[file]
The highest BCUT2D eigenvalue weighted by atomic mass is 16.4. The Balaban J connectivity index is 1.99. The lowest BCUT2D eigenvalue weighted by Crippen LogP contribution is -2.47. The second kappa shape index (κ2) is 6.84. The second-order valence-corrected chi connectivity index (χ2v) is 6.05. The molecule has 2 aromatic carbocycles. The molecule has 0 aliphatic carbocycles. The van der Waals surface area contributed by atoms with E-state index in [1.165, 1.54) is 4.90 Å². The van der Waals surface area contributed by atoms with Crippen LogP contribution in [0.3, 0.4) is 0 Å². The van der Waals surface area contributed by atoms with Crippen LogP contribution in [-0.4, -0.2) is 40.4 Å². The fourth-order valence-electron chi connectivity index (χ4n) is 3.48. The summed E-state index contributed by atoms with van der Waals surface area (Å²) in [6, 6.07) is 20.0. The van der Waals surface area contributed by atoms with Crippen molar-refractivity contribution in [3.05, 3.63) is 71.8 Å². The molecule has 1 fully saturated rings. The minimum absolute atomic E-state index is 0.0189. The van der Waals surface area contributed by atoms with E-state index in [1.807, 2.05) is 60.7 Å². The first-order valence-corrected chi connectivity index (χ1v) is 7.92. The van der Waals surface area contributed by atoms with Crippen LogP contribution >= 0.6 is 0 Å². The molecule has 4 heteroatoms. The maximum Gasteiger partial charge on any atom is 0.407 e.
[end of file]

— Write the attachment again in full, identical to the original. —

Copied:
The highest BCUT2D eigenvalue weighted by atomic mass is 16.4. The Balaban J connectivity index is 1.99. The lowest BCUT2D eigenvalue weighted by Crippen LogP contribution is -2.47. The second kappa shape index (κ2) is 6.84. The second-order valence-corrected chi connectivity index (χ2v) is 6.05. The molecule has 2 aromatic carbocycles. The molecule has 0 aliphatic carbocycles. The van der Waals surface area contributed by atoms with E-state index in [1.165, 1.54) is 4.90 Å². The van der Waals surface area contributed by atoms with Crippen LogP contribution in [0.3, 0.4) is 0 Å². The van der Waals surface area contributed by atoms with Crippen LogP contribution in [-0.4, -0.2) is 40.4 Å². The fourth-order valence-electron chi connectivity index (χ4n) is 3.48. The summed E-state index contributed by atoms with van der Waals surface area (Å²) in [6, 6.07) is 20.0. The van der Waals surface area contributed by atoms with Crippen molar-refractivity contribution in [3.05, 3.63) is 71.8 Å². The molecule has 1 fully saturated rings. The minimum absolute atomic E-state index is 0.0189. The van der Waals surface area contributed by atoms with E-state index in [1.807, 2.05) is 60.7 Å². The first-order valence-corrected chi connectivity index (χ1v) is 7.92. The van der Waals surface area contributed by atoms with Crippen LogP contribution >= 0.6 is 0 Å². The molecule has 4 heteroatoms. The maximum Gasteiger partial charge on any atom is 0.407 e.